There’s two ways to be a successful criminal; be violent or be smart. Stanley Hillis (Jeroen Spitzenberger) was smart. Unfortunately for him, sometimes even being smart isn’t enough: Stanley begins with his murder in 2011, which remains unsolved to this day. As the Netherlands’ top criminal, he had plenty of enemies. He was also working as a police informant, with numerous detectives watching him at the time of his murder. Despite that, his killer has never been found.
Stanley is based on a true story that couldn’t be a more of a classic gangster tale if it was fiction. Over four episodes, and with extensive use of actual footage from the time, it presents the life of a man who was at the centre of organised crime in the Netherlands for over twenty years. He couldn’t have done it alone, of course; the twist is that for most of his career it was the legal system – police, judges, and customs officers – that gave him a helping hand.
A former member of the French Foreign Legion, Stanley first started making a name for himself in the 1970s by robbing banks. The real-life Stanley insisted throughout his life that these robberies weren’t violent; while there’s little doubt he wasn’t above violence on occasion, in Stanley he comes off as almost polite as he relieves banks of their money (sometimes while dressed as a woman).
Anyone can take money from a bank: what really made Stanley’s name in the European underworld was his ability to escape from prison time and time again. Some of these escapes were slick and professional, while others – including his most notorious escape, from Bijlmer prison in 1985 – were more about luck than skill.
In a development you wouldn’t believe if it didn’t actually happen, soon after that escape he appeared disguised in a wig and sunglasses on a popular television talk show. He said he wanted to tell his side of the story and explain how, despite what the media and police claimed, he really wasn’t a dangerous man. It was a full-blown charm offensive and it worked – though it didn’t keep him out of prison for long.
Throughout the series Stanley constantly shifts between time periods. While his early years might have been the most colourful stretch of his criminal career, there’s just as much of a focus here on his later period, where he went from being a stick-up man to one of the most notorious and feared criminals in Europe.
Stanley himself is a bit of a shape-shifter too. As played by Spitzenberger, he’s a nice guy who just happens to be a master criminal, a caring family man who doesn’t like violence, a blackmailer who’ll help out around your house even as he’s extorting money from you. This isn’t a comedy, but there’s a light touch to many of his scenes that make it seem like he really was something of a gentleman thief – until he decided it was time to move up in the (criminal) world.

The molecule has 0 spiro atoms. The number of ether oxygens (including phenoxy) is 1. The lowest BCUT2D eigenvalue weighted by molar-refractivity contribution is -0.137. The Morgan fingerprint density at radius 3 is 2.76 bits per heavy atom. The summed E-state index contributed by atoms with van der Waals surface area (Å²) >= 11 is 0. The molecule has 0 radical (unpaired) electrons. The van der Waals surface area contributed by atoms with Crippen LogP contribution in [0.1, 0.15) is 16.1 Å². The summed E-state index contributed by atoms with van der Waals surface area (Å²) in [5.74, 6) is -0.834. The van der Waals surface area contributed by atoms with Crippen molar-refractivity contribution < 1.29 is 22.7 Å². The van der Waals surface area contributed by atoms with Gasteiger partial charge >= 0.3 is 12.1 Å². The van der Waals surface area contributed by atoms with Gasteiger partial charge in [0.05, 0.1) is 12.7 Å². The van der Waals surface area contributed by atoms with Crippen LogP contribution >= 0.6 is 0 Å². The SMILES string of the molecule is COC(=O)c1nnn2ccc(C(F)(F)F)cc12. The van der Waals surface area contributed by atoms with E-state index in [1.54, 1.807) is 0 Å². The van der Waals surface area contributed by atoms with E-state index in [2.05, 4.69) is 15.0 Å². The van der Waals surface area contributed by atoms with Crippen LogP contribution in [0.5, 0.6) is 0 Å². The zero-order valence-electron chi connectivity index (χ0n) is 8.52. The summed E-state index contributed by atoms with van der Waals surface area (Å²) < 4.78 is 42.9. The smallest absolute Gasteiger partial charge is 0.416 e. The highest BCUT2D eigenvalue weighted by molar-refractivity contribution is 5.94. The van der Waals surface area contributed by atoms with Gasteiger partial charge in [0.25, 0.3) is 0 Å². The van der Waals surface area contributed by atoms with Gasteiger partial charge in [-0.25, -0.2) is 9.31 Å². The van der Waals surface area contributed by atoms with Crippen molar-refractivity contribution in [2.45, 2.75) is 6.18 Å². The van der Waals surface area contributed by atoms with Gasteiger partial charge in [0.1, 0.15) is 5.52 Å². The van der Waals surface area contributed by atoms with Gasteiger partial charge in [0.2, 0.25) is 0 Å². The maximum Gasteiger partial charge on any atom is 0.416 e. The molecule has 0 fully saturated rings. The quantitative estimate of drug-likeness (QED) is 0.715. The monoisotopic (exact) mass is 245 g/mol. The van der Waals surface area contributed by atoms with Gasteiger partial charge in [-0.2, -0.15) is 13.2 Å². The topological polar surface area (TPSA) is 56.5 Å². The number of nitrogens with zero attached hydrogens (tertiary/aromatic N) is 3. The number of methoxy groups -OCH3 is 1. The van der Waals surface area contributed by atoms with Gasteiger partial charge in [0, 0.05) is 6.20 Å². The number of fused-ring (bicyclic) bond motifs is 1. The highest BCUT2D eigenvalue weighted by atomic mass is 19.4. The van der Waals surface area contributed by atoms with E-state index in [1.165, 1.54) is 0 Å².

In the early 90s, in the wake of the murder of Amsterdam’s top drug smuggler, the Dutch law enforcement community came up with a scheme to figure out who was taking over the drug trade. When drug shipments arrived at the border, they’d let them through in the hope of tracing them and finding out who the main players were. Once Stanley got wind of this, he decided to take full advantage of what would eventually turn out to be one of the biggest legal scandals in Dutch history.
Soon hundreds of kilos of drugs were moving freely into the country – soft drugs at first, but before long shipments of heroin and ecstasy became part of the trade. Together with his criminal partners, he was rapidly making millions of dollars while playing cat and mouse games with the law. But that success came with a dark side; the more money and power he gained, the more uncontrollable he became.
Across the course of Stanley he goes from charming and likable streetwise youngster to ruthless drug lord, from a bank robber who avoided violence to a shadowy figure linked to multiple killings, from a prisoner who wouldn’t join his fellow inmates in taking hostages because it wasn’t his style to a gun-running thug who’s not above having his enemies blown up. And never far from his side are the corrupt cops who made him what he is.
At its core, Stanley is a gripping true crime drama about a man who became a monster. The series might begin with his unsolved murder, but by the end it’s clear there was no shortage of suspects on both sides of the law. Stanley could be thoughtful, funny, caring, and above all smart - but even he wasn’t smart enough to see the bullet coming.
Stanley is now streaming at SBS On Demand.
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